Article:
VIDEO: A coastal community came together to save a dolphin
AFTER several hours of hard work and a lot of heavy lifting, a group of animal lovers and scientists have successfully rescued a stranded bottlenose dolphin at South Arm.
WATCH THE RESCUE BELOW
Local photographer Jo Malcomson, from Blackpaw Photography, captured the drama on film. When she arrived there were already 8-10 people on the ground, digging a trench to keep the dolphin cool.
"(It was) entirely exhilarating, very dramatic of course, there were a few moments where the dolphin, because they had such a beautiful deep hole - it was like the dolphin was in a puddle and was only slightly touching the sand underneath," she said.
"Every so often it would think it could get out of (the trench), it would swoosh its tail and a huge splash and whoever was unlucky enough to be standing behind got totally covered," she laughed.
Many hands made light work as rescuers responded to a social media call-out on Whale Spotting Tasmania on Facebook.
"It was one of those days where it was intermittent sun and howling, nasty wind with rain thumping into you," Ms Malcomson said.
Those who weren't able to help with the heavy lifting or wetting the dolphin down brought coffees and lollies to support the hardworking rescuers.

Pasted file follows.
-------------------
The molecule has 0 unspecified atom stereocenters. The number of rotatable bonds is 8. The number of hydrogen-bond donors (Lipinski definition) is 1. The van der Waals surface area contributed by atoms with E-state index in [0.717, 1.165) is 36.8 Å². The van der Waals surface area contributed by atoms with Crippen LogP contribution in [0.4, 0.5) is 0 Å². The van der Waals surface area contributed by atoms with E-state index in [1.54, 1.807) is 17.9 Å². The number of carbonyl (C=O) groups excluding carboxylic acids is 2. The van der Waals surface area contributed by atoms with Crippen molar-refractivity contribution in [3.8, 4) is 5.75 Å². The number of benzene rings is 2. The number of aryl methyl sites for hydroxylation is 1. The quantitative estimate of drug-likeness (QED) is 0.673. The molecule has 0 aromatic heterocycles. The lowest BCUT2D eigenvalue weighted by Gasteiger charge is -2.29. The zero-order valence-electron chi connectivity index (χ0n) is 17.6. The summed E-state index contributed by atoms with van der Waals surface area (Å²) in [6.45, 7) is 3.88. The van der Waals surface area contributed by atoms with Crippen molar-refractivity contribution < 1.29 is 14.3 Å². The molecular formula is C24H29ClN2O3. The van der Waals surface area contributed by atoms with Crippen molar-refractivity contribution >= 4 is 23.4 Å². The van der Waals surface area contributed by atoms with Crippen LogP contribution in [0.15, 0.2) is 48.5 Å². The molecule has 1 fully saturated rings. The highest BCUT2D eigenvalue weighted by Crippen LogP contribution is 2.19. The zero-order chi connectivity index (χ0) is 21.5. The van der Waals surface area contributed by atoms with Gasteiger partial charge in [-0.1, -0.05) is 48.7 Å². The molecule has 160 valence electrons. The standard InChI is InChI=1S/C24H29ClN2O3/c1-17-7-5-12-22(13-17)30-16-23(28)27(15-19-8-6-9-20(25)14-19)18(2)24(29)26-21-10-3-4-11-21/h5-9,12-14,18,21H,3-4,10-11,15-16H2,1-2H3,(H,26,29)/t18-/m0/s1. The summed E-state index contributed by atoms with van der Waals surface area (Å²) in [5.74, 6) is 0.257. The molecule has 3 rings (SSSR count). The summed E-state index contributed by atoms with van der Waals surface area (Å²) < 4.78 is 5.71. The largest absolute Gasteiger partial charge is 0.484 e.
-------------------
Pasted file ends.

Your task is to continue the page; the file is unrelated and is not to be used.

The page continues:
DPIPWE arrived around noon and the rescuers helped hoist the dolphin into a sling and carried it back up to a waiting dinghy, ready for release.
Dr Kris Carlyon, wildlife biologist in the marine conservation at DPIPWE said the public had done a great job maintaining the animal, and that he had all the signs of being very healthy and able to be released.
"These stranded whales and dolphins can be prone to overheating so the weather was very helpful in this instance," he said.
The spot, on the inside of the neck at South Arm is known for marine mammal strandings
"We figure it was foraging close to shore overnight and it simply got caught out by the tide going out," Mr Carlyon said.
The DPIPWE crew took the dolphin overland to the South Arm boat ramp where they launched, and released the dolphin several hundred metres off shore to cheers from onlookers and rescuers.
Originally published as WATCH: Coastal community saves stranded dolphin